There was a time that when you worked for a company, they also provided housing. These “factory houses” where often small homes that were built within walking distance of the company. As the fortunes of many of the factories waned, many of these charming little homes were abandoned or not maintained well. You can still see them in some ‘factory towns’ but it is such a shame that so many of these charming little homes are gone.
Along with the large stately homes, perhaps residences for factory owners and managers, the 1887 Scientific American Architects and Builders Edition shared the plans for a two story factory home. Along with front and side elevation drawings, this factory house illustration included a floor plan of both stories. This home is larger than some of the factory houses we have seen in our travels as it has room for three bedrooms and perhaps even more living space in the unfinished attic. This home shows a bit more fancy trim and architecture detailing than those we’ve seen but even without those additions, it would make for a sweet little place to come home to after a long day at the factory.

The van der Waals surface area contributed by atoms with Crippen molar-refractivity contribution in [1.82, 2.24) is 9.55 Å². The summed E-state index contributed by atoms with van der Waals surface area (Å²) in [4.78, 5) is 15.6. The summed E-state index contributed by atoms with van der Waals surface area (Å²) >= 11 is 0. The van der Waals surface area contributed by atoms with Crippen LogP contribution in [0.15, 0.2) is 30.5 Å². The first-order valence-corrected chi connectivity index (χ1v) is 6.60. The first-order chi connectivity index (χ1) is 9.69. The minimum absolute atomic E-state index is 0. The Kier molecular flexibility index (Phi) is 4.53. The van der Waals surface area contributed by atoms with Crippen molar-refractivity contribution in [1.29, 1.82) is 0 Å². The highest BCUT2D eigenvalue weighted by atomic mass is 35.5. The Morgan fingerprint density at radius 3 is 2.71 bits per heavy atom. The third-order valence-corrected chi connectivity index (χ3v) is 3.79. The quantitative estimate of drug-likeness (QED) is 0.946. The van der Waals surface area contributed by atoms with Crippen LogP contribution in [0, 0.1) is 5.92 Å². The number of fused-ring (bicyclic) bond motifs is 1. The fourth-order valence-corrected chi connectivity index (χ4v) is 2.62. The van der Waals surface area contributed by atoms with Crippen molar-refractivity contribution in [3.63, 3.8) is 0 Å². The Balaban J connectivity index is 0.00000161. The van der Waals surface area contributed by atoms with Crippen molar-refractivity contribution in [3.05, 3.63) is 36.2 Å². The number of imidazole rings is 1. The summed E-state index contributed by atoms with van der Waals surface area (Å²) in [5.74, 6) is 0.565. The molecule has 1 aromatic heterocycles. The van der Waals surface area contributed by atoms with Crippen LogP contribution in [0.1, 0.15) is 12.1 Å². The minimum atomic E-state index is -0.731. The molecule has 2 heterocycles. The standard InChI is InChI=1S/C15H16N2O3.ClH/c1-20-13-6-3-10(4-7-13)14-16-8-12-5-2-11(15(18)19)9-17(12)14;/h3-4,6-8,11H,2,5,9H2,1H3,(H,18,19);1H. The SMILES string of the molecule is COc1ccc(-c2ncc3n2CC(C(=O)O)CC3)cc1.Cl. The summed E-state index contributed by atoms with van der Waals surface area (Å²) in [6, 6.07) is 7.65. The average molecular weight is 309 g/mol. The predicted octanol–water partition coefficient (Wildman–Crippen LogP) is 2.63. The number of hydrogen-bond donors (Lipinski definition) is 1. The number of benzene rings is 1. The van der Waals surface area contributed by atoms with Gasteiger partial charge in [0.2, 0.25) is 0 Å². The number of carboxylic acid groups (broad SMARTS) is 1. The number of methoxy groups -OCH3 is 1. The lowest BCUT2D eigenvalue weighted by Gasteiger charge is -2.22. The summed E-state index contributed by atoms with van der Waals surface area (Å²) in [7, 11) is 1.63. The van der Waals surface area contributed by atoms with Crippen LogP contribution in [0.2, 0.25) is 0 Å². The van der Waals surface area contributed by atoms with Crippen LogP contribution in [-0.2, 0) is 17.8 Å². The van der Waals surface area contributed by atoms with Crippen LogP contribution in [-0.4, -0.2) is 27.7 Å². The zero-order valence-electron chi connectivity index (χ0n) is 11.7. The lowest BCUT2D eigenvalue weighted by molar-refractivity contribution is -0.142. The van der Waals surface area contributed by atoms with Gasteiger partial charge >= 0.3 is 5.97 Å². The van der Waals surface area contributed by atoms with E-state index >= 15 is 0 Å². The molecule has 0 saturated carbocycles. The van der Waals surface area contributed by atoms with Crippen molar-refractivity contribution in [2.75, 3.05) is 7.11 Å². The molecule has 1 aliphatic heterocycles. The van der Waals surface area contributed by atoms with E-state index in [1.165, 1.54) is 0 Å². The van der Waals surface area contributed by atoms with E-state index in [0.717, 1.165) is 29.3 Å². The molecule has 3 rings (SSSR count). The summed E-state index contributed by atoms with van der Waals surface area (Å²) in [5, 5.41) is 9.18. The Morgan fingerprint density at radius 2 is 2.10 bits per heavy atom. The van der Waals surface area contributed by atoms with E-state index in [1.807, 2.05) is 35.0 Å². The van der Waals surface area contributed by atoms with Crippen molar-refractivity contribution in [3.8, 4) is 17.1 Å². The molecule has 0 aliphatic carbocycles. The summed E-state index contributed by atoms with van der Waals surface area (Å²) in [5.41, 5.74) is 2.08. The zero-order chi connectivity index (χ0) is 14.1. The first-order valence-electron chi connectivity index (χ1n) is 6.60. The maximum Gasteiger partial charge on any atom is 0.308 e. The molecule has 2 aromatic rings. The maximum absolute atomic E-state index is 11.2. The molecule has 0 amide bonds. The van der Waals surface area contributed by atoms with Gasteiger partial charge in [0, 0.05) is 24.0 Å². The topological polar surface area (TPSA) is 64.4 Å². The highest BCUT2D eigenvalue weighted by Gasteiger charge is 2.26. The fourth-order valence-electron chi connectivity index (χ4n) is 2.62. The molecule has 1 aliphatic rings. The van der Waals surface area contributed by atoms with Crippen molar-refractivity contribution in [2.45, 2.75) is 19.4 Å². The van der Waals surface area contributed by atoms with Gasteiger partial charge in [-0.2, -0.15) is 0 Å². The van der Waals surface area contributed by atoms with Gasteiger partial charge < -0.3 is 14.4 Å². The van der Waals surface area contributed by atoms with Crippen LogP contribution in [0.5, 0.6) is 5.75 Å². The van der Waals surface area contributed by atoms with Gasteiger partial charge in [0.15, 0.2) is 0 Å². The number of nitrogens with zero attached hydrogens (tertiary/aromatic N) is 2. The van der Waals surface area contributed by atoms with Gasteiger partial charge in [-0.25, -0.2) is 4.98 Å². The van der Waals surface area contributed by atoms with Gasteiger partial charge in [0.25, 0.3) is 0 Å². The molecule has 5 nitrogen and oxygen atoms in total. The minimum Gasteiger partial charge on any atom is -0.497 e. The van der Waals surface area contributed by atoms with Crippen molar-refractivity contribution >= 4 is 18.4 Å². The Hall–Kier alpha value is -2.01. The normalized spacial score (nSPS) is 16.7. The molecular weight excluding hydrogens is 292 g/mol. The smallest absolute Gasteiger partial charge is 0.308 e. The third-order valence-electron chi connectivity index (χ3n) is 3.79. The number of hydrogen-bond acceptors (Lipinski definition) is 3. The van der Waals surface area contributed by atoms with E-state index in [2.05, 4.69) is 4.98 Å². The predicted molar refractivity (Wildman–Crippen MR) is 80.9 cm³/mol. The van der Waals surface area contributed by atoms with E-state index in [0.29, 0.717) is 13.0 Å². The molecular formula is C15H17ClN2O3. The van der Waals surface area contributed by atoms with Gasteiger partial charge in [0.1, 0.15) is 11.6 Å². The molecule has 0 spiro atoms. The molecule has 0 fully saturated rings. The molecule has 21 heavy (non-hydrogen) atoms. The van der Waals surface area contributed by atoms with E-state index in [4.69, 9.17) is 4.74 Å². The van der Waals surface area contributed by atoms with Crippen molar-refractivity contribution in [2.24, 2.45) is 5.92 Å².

While many factory houses were quite small and often without extras, the home shown here was representative of the nicer ones provided by the Willimantic Linen Co. in Willimantic, Connecticut. Workers even had a garden space. The rent ranged from $60-120 a year. They built a village of homes in a variety of styles and they never placed two alike next to each other. If you wish to use any part of this vintage factory house drawing, click on the image shown here to access the full-sized version.
This image is copyright free and in the public domain anywhere that extends copyrights 70 years after death or at least 120 years after publication when the original illustrator is unknown.